Doctoral Field: African Diaspora History

Curriculum Requirements: 72 pt


Approaches to Historical Research and Writing


4 pt

Literature of the Field: African Diaspora


4 pt

2 Research Seminar, at least one of which must be in the African Diaspora field*

8 pt

2 electives in the African Diaspora field

8 pt

2 electives in second field (3 if the second field is Africa) **

8/12 pt

Qualifying Exam Prep (P/F)


4 pt


32/36 pt

Language Requirement:

Proficiency in one foreign language

* If a student opts to take his/her second Research Seminar in the second field, rather than in the African Diaspora field, that seminar can be counted toward the second field elective requirements.

**The second field may be thematic, but choosing a geographical field may enhance versatility and marketability.  A total of three courses (12 credits) are required if Africa is chosen as the second field.

New York University’s Department of History includes a Ph.D. field in the study of the African Diaspora. As the African Diaspora is as much a conceptual landscape as anything else, the field encourages research agendas that explore connections involving communities of the African-descended that extend beyond geopolitical boundaries, as well as the interrogation of relationships of varying nature and scope with Africa. Lines of inquiry can extend in any direction, and can focus on the cultural, social, political, scientific, and economic, or on any combination thereof.

Study of the African Diaspora at NYU is linked closely to the study of Africa, a separate but related Ph.D course of study. Students in the African Diaspora acquire a familiarity with the dimension of Africa most related to their interests, and their professional development is keenly shaped by the experience. This is by design.

While housed in History and fundamentally historical in approach and training, the study of the African Diaspora, to be successful, must necessarily be informed by methods and perspectives derived from disciplines outside of History. Interdisciplinary, a method in its own right, is therefore embraced by the African Diaspora field.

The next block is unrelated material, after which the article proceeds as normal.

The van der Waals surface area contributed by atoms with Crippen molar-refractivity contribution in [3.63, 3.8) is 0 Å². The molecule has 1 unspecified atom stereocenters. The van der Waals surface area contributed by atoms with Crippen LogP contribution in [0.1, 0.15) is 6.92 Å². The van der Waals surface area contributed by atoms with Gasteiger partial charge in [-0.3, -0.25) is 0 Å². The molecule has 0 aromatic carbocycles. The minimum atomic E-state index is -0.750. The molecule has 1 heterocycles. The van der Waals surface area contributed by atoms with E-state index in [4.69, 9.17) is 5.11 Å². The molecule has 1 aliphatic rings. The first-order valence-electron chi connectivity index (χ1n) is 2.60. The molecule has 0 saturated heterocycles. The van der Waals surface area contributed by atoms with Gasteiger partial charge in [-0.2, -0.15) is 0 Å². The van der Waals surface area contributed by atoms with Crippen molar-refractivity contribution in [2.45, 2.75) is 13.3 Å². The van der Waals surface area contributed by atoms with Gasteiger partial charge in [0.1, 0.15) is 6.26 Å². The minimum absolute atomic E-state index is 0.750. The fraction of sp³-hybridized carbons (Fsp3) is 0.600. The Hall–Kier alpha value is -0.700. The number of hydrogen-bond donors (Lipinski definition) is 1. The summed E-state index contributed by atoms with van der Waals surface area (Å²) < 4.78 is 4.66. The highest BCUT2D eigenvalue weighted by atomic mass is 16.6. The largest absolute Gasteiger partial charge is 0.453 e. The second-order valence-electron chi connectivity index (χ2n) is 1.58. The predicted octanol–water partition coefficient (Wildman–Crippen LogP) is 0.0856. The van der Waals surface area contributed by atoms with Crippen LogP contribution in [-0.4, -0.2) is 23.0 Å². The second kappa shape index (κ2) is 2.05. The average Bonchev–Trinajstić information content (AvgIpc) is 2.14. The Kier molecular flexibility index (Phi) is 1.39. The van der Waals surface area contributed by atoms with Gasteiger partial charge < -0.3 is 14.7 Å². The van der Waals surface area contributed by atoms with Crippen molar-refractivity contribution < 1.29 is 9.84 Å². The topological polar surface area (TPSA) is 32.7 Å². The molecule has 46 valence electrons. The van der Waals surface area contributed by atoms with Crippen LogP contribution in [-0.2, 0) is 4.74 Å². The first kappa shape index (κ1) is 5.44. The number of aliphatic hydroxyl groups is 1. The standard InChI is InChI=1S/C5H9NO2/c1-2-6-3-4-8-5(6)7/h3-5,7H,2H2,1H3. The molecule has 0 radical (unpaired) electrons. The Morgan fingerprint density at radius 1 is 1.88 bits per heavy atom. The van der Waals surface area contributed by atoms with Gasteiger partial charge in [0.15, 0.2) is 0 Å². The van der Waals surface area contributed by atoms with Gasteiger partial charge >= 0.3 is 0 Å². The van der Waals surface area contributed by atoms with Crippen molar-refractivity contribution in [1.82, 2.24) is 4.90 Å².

Related Programs. Within the History Department are a number of parallel Ph.D. fields whose curricula greatly enhance the study of the African Diaspora. In addition to the field in African History are those concerning the Atlantic World, Latin American and the Caribbean, Europe, and the U.S.

Outside of the History Department is a wealth of programs and scholars with which students of the African Diaspora can connect. In Africana Studies alone are Kamau Brathwaite, Manthia Diawara, Michael Dash, and Michael Ralph. By no means exhaustive, the list of faculty with related expertise includes Barbara Browning and Tavin Nyong’o in Performance Studies; Nikhil Singh, Philip Brian Harper and Arlene Davila in American Studies; George Yudice in Latin American and Caribbean Studies; Deborah Willis in Photography; Troy Duster in Sociology; Gerard Aching and Sybille Fischer in Spanish and Portuguese; Kyra Gaunt and Jairo Moreno in Music; Renée Blake in Linguistics; Aisha Khan in Anthropology; Gage Averill in Ethnomusicology; and Ed Guerrero and Robert Stam in Cinema Studies.

Core Faculty

Cooper, Fred
Ferrer, Ada
Gomez, Michael
Levering-Lewis, David
Mitchell, Michele
Morgan, Jennifer
Sammons, Jeffrey
Thomson, Sinclair
Weinstein, Barbara